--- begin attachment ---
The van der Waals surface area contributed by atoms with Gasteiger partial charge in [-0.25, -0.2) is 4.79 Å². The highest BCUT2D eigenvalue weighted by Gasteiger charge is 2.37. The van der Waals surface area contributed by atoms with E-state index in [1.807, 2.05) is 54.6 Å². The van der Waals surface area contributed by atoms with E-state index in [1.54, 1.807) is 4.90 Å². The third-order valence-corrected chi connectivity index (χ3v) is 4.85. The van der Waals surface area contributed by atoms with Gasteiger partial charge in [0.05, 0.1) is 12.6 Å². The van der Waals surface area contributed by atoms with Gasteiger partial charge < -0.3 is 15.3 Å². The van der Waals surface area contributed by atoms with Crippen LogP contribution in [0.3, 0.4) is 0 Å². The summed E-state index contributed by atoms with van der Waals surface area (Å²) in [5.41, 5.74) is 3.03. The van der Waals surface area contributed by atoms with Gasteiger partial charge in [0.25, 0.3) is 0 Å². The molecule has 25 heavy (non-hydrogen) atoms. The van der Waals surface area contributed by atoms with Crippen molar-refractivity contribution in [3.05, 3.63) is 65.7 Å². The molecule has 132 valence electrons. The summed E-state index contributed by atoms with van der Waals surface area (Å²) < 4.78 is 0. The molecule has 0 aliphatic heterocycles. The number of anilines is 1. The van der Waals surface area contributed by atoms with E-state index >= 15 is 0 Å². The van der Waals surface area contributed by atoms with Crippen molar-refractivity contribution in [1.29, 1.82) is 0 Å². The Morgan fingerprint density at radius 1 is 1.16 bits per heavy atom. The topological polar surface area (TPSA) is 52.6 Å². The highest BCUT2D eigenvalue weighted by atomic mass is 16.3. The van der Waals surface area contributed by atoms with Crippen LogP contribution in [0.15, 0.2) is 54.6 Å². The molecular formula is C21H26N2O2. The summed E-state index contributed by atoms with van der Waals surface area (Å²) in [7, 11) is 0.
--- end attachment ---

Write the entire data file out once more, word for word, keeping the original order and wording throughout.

The van der Waals surface area contributed by atoms with Gasteiger partial charge in [-0.25, -0.2) is 4.79 Å². The highest BCUT2D eigenvalue weighted by Gasteiger charge is 2.37. The van der Waals surface area contributed by atoms with E-state index in [1.807, 2.05) is 54.6 Å². The van der Waals surface area contributed by atoms with E-state index in [1.54, 1.807) is 4.90 Å². The third-order valence-corrected chi connectivity index (χ3v) is 4.85. The van der Waals surface area contributed by atoms with Gasteiger partial charge in [0.05, 0.1) is 12.6 Å². The van der Waals surface area contributed by atoms with Gasteiger partial charge < -0.3 is 15.3 Å². The van der Waals surface area contributed by atoms with Crippen LogP contribution in [0.3, 0.4) is 0 Å². The summed E-state index contributed by atoms with van der Waals surface area (Å²) in [5.41, 5.74) is 3.03. The van der Waals surface area contributed by atoms with Gasteiger partial charge in [0.25, 0.3) is 0 Å². The molecule has 25 heavy (non-hydrogen) atoms. The van der Waals surface area contributed by atoms with Crippen molar-refractivity contribution in [3.05, 3.63) is 65.7 Å². The molecule has 132 valence electrons. The summed E-state index contributed by atoms with van der Waals surface area (Å²) < 4.78 is 0. The molecule has 0 aliphatic heterocycles. The number of anilines is 1. The van der Waals surface area contributed by atoms with E-state index >= 15 is 0 Å². The van der Waals surface area contributed by atoms with Crippen molar-refractivity contribution in [1.29, 1.82) is 0 Å². The Morgan fingerprint density at radius 1 is 1.16 bits per heavy atom. The topological polar surface area (TPSA) is 52.6 Å². The highest BCUT2D eigenvalue weighted by atomic mass is 16.3. The van der Waals surface area contributed by atoms with Crippen LogP contribution in [0.15, 0.2) is 54.6 Å². The molecular formula is C21H26N2O2. The summed E-state index contributed by atoms with van der Waals surface area (Å²) in [7, 11) is 0.